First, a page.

Static Linking

Most programming languages provide the capability to access some operating system functions. They usually also allow you to create and store your own custom functions which you can compile into library (*.lib) files, and then merge into your applications.

When an executable program is compiled, a Linker scans the application for references to external functions and libraries, and then copies them into the final executable, thereby linking them to your application. This is called static linking, because the addresses your program uses to access these functions are fixed into the executable and remain unchanged (static) when the program runs. Figure 13-1 shows how static linking works.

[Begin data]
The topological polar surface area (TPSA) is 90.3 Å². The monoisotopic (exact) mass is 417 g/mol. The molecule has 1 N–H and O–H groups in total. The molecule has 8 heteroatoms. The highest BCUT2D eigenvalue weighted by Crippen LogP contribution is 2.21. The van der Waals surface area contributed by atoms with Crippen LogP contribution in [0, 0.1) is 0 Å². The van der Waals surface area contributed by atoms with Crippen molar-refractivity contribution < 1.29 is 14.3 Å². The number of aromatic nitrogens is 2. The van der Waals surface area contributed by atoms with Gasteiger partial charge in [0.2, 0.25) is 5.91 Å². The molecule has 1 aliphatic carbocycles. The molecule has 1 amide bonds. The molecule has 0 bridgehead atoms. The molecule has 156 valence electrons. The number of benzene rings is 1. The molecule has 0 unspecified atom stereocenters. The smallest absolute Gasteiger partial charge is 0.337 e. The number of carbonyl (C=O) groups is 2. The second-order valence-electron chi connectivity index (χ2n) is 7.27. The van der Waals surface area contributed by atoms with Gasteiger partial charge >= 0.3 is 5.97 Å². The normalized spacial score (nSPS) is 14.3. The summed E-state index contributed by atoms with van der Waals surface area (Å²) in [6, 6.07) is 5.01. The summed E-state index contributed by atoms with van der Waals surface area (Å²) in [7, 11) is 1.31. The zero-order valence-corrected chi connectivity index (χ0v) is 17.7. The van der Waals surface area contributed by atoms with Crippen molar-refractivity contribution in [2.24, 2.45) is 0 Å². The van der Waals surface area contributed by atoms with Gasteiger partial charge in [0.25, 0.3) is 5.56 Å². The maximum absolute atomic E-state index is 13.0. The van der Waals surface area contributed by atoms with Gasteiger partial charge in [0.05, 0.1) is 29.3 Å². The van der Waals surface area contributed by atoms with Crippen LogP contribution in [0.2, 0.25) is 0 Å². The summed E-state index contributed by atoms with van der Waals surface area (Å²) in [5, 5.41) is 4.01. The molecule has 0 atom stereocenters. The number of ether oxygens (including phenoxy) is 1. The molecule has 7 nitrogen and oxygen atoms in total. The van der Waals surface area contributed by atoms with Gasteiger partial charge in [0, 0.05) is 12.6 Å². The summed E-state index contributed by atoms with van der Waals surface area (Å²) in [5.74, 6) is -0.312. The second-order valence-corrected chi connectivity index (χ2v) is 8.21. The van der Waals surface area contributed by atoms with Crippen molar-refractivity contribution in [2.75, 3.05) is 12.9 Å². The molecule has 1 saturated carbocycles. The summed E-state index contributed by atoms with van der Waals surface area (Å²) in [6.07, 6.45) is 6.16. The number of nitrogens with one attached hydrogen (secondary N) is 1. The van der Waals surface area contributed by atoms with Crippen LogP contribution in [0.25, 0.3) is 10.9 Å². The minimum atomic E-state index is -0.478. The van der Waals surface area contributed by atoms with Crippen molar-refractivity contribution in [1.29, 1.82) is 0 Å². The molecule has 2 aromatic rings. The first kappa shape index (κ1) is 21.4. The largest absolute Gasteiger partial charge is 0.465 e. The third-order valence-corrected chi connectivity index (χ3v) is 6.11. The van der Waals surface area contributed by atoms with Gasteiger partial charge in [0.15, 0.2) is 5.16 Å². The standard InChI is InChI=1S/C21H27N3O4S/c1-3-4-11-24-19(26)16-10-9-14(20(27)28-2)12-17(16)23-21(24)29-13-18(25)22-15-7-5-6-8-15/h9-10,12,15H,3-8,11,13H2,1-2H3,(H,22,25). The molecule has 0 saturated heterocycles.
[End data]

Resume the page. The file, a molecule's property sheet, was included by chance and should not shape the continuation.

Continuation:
The entire module is copied into the application

External library

Module 1

Function 10 Function 2()

Module 1

Function 10 Function 2()

Figure 13-1

Although newer compilers allow you to copy individual functions, older ones typically copied the entire module to the application when linking each library. This meant that all the library's functions were merged into the executable, regardless of whether they were needed or not.

Of course, copying the entire module to the application increased the resulting file size. While the size increase was usually small, it started to actually mean something if there were 20 executables, each containing a copy of the same library. In a multitasking environment like Windows, all 20 programs could conceivably be running simultaneously, so it would use up a great deal of memory at any one time.

Figure 13-1

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